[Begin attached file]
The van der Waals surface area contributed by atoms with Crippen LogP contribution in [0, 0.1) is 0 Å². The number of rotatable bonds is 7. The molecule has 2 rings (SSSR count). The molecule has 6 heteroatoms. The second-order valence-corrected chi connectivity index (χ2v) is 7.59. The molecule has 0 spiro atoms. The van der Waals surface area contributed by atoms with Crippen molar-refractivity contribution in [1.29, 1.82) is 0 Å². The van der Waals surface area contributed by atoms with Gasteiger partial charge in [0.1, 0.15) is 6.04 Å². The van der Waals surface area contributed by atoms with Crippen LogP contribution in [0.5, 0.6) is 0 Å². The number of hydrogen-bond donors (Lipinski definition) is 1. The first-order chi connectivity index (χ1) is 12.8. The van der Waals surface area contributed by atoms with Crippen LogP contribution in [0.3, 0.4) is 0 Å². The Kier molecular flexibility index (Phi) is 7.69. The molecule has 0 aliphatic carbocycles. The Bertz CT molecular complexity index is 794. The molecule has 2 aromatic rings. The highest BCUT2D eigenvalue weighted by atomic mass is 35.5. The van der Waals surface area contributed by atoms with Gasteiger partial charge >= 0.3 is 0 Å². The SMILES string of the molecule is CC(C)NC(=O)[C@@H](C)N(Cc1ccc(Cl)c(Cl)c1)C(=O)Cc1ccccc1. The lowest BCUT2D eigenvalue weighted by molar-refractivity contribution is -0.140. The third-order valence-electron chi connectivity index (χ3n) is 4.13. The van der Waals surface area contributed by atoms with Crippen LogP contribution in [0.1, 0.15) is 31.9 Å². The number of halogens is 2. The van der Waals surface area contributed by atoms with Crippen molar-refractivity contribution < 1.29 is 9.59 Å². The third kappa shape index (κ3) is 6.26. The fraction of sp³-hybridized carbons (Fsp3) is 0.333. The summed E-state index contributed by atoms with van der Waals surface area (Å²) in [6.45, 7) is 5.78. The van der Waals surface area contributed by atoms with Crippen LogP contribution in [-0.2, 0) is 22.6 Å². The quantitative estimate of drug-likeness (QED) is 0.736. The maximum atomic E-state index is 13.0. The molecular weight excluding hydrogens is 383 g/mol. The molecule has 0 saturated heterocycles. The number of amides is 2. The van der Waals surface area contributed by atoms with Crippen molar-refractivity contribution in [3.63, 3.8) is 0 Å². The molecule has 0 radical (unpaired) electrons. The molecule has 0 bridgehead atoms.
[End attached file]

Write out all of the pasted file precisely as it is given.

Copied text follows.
The van der Waals surface area contributed by atoms with Crippen LogP contribution in [0, 0.1) is 0 Å². The number of rotatable bonds is 7. The molecule has 2 rings (SSSR count). The molecule has 6 heteroatoms. The second-order valence-corrected chi connectivity index (χ2v) is 7.59. The molecule has 0 spiro atoms. The van der Waals surface area contributed by atoms with Crippen molar-refractivity contribution in [1.29, 1.82) is 0 Å². The van der Waals surface area contributed by atoms with Gasteiger partial charge in [0.1, 0.15) is 6.04 Å². The van der Waals surface area contributed by atoms with Crippen LogP contribution in [0.5, 0.6) is 0 Å². The number of hydrogen-bond donors (Lipinski definition) is 1. The first-order chi connectivity index (χ1) is 12.8. The van der Waals surface area contributed by atoms with Crippen LogP contribution in [0.3, 0.4) is 0 Å². The Kier molecular flexibility index (Phi) is 7.69. The molecule has 0 aliphatic carbocycles. The Bertz CT molecular complexity index is 794. The molecule has 2 aromatic rings. The highest BCUT2D eigenvalue weighted by atomic mass is 35.5. The van der Waals surface area contributed by atoms with Gasteiger partial charge >= 0.3 is 0 Å². The SMILES string of the molecule is CC(C)NC(=O)[C@@H](C)N(Cc1ccc(Cl)c(Cl)c1)C(=O)Cc1ccccc1. The lowest BCUT2D eigenvalue weighted by molar-refractivity contribution is -0.140. The third-order valence-electron chi connectivity index (χ3n) is 4.13. The van der Waals surface area contributed by atoms with Crippen LogP contribution in [0.1, 0.15) is 31.9 Å². The number of halogens is 2. The van der Waals surface area contributed by atoms with Crippen molar-refractivity contribution < 1.29 is 9.59 Å². The third kappa shape index (κ3) is 6.26. The fraction of sp³-hybridized carbons (Fsp3) is 0.333. The summed E-state index contributed by atoms with van der Waals surface area (Å²) in [6.45, 7) is 5.78. The van der Waals surface area contributed by atoms with Crippen LogP contribution in [-0.2, 0) is 22.6 Å². The quantitative estimate of drug-likeness (QED) is 0.736. The maximum atomic E-state index is 13.0. The molecular weight excluding hydrogens is 383 g/mol. The molecule has 0 saturated heterocycles. The number of amides is 2. The van der Waals surface area contributed by atoms with Crippen molar-refractivity contribution in [3.63, 3.8) is 0 Å². The molecule has 0 radical (unpaired) electrons. The molecule has 0 bridgehead atoms.